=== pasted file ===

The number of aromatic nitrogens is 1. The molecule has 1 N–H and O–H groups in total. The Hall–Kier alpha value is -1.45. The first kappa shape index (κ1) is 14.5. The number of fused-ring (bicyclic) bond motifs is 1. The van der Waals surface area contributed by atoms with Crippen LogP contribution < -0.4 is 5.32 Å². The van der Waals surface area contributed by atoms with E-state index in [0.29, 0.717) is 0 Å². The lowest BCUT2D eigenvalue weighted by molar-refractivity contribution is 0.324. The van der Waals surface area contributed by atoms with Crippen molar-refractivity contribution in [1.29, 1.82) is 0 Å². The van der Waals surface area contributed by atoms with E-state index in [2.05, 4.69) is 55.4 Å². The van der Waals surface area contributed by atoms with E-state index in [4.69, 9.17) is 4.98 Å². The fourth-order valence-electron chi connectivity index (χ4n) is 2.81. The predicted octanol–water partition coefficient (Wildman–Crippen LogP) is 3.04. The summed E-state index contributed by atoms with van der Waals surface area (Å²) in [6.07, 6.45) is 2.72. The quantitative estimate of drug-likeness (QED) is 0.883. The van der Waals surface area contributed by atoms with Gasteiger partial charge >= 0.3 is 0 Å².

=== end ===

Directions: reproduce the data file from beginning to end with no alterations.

The number of aromatic nitrogens is 1. The molecule has 1 N–H and O–H groups in total. The Hall–Kier alpha value is -1.45. The first kappa shape index (κ1) is 14.5. The number of fused-ring (bicyclic) bond motifs is 1. The van der Waals surface area contributed by atoms with Crippen LogP contribution < -0.4 is 5.32 Å². The van der Waals surface area contributed by atoms with E-state index in [0.29, 0.717) is 0 Å². The lowest BCUT2D eigenvalue weighted by molar-refractivity contribution is 0.324. The van der Waals surface area contributed by atoms with Crippen molar-refractivity contribution in [1.29, 1.82) is 0 Å². The van der Waals surface area contributed by atoms with E-state index in [2.05, 4.69) is 55.4 Å². The van der Waals surface area contributed by atoms with E-state index in [4.69, 9.17) is 4.98 Å². The fourth-order valence-electron chi connectivity index (χ4n) is 2.81. The predicted octanol–water partition coefficient (Wildman–Crippen LogP) is 3.04. The summed E-state index contributed by atoms with van der Waals surface area (Å²) in [6.07, 6.45) is 2.72. The quantitative estimate of drug-likeness (QED) is 0.883. The van der Waals surface area contributed by atoms with Gasteiger partial charge >= 0.3 is 0 Å².